Holocaust
Laczo previously kicked the shins of the establishment with his publications on the role of Hungary in the Second World War. “Close to half a million Hungarian Jews died in Auschwitz, and not only the Germans are to blame. Collaborating governments, too, including the Hungarian government, share in the responsibility for the Holocaust. That’s a painful truth that hasn’t yet been processed in Eastern Europe. The strange thing is that the Holocaust largely took place in Eastern Europe—94 percent of the victims came from the former Eastern Bloc—but it’s the West, including the US, that has paid the most attention to processing it, organising commemorations. We’re not there yet. It remains a difficult and painful subject in Hungary.”

Power
The gagging of the press, authoritarian control, brain drain, European isolation—what gave rise to the near-inviolable power of Viktor Orbán? “The recent economic crisis. Everybody knows Greece and Portugal were hit hard, but the blows in Hungary were equally hard. Orbán promised reforms, and because he has a large parliamentary majority he’s been able to change laws, expand his power. The system has been restructured in such a way that Fidesz can hardly lose. And not much has changed for the better. The economy is growing, yes, but that’s mainly thanks to European subsidies. Hungary is one of the largest net earners in the EU.”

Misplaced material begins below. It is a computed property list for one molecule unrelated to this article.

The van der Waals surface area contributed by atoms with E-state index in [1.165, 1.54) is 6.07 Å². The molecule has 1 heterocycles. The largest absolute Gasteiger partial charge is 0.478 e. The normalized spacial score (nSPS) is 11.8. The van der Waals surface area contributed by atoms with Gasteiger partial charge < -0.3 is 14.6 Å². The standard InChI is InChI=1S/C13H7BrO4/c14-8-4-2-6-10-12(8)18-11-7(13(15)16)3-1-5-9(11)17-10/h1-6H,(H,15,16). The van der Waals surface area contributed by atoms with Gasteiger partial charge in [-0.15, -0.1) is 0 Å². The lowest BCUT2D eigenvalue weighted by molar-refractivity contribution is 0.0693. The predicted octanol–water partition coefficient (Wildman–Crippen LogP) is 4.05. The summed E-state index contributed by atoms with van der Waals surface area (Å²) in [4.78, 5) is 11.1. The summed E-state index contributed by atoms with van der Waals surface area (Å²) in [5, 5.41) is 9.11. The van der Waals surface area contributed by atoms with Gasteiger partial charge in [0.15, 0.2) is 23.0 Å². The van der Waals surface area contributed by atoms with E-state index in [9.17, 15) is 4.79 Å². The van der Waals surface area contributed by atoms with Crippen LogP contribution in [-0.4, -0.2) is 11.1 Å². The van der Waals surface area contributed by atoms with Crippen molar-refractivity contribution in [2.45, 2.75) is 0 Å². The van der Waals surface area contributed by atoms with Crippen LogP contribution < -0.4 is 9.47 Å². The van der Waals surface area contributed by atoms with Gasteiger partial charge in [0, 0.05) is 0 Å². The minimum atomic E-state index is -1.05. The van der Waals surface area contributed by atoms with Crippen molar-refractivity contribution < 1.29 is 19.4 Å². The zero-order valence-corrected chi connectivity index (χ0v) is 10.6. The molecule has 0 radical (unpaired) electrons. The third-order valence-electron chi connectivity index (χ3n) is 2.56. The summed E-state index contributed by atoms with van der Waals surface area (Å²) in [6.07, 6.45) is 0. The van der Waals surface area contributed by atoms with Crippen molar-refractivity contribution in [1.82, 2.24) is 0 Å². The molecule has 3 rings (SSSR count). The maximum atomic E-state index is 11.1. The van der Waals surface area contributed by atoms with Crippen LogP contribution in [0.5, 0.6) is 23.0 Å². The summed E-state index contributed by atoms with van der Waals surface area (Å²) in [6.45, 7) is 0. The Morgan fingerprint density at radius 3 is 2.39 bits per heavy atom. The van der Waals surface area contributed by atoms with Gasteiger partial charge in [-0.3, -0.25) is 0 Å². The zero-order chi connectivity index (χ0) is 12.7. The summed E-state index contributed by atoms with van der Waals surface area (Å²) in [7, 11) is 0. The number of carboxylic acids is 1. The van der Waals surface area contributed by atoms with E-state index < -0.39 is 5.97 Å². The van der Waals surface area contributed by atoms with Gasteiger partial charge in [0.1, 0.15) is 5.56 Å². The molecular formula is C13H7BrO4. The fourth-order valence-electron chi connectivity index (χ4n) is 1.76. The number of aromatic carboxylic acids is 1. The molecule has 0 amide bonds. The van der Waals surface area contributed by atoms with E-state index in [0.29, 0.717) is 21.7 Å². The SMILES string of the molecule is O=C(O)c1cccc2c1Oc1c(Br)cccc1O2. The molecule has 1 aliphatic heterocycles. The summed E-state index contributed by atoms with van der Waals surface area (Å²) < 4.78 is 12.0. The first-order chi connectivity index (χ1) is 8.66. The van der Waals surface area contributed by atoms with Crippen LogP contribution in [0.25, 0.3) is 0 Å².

So European money bolsters Orbán’s position even as European criticism of him grows? “Yes, it’s paradoxical. As is Hungary’s position in the European Parliament. Fidesz is part of its largest group, the EPP, which means it has real influence despite Orbán’s railing against Europe. That said, the EPP curtailed Fidesz’s power before the last elections, which I take as a sign that its paradoxical success might soon be over. I doubt Orbán will last another 10 years.”

Hope
Laczo is happily settled in Maastricht with his wife and their three-year-old son. He typically travels to Budapest twice a year to visit his parents, brother and friends. And to talk about politics? "Absolutely. I was there, as a seven-year-old boy, when communism collapsed in 1989. I don’t remember much about the year 1989, but I do recall the first free elections the year after. They influenced the direction I chose for my studies and later career. Naturally, much has happened and changed in 30 years. Have things really improved? I dare not say. I’ve seen democracy come under pressure, freedom too. But now I feel hopeful that better times are coming.”

By: Jos Cortenraad